Removing Local Nuisances, Arresting Masterless Strangers, and Granting ‘Nights on Request’
The Policing of Vagrancy in Late-Nineteenth-Century Antwerp and Brussels
This article proposes a comparative study of everyday police controls of vagrants in two Belgian cities – a port city and a capital city – at the end of the nineteenth century, a period that was characterized by heightened mobility and social fear about the so-called ‘masterless poor’. The first section of the article looks at the annual arrest and prosecution rates for vagrancy in Antwerp and Brussels between 1880 and 1910, as well as at the daily instructions from the city authorities and police chiefs to their policemen on how to deal with vagrants and unwanted newcomers. Next, drawing on a selection of archival records of the central police divisions of Antwerp and Brussels from the 1880s, we examine if and how police controls focused on mobile groups when they dealt with vagrancy, and whether they answered the preoccupations of local authorities. In line with the findings of other scholars, we demonstrate that the notion of vagrancy was so elastic that, in both cities, many different groups were arrested and prosecuted for this offence. Next to foreign and internal migrants, the Antwerp and Brussels police also apprehended local people, born in the city or in the surrounding province, who were not necessarily mobile and often known to them. To explain this, we argue that, in practice, the policing of vagrancy was not only shaped by top-down repression, but also by bottom-up uses of the police by vulnerable individuals in need of shelter.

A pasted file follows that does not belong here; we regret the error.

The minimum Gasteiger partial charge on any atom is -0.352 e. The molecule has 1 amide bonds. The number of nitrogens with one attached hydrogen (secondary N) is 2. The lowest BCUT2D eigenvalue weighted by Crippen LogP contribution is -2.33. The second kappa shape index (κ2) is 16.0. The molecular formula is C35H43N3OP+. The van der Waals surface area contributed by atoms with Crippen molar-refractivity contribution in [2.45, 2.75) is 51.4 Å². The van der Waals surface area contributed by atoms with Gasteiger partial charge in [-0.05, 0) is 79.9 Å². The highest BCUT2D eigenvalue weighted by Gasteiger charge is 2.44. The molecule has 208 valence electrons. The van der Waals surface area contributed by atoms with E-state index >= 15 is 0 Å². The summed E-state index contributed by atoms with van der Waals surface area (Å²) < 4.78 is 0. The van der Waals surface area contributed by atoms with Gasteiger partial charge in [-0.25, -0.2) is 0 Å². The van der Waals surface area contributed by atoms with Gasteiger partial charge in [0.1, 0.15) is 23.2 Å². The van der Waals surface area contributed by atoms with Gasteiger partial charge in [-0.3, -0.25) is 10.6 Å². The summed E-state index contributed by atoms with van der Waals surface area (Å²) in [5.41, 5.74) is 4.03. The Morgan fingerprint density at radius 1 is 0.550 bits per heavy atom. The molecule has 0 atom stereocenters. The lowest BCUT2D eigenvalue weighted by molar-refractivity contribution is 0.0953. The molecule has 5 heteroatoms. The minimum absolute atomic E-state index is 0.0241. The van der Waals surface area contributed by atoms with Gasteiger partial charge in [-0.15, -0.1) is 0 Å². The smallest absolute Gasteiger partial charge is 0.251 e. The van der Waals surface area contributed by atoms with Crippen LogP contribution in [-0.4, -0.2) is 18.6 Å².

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Copyright (c) 2023 Margo De Koster, Ayfer Erkul
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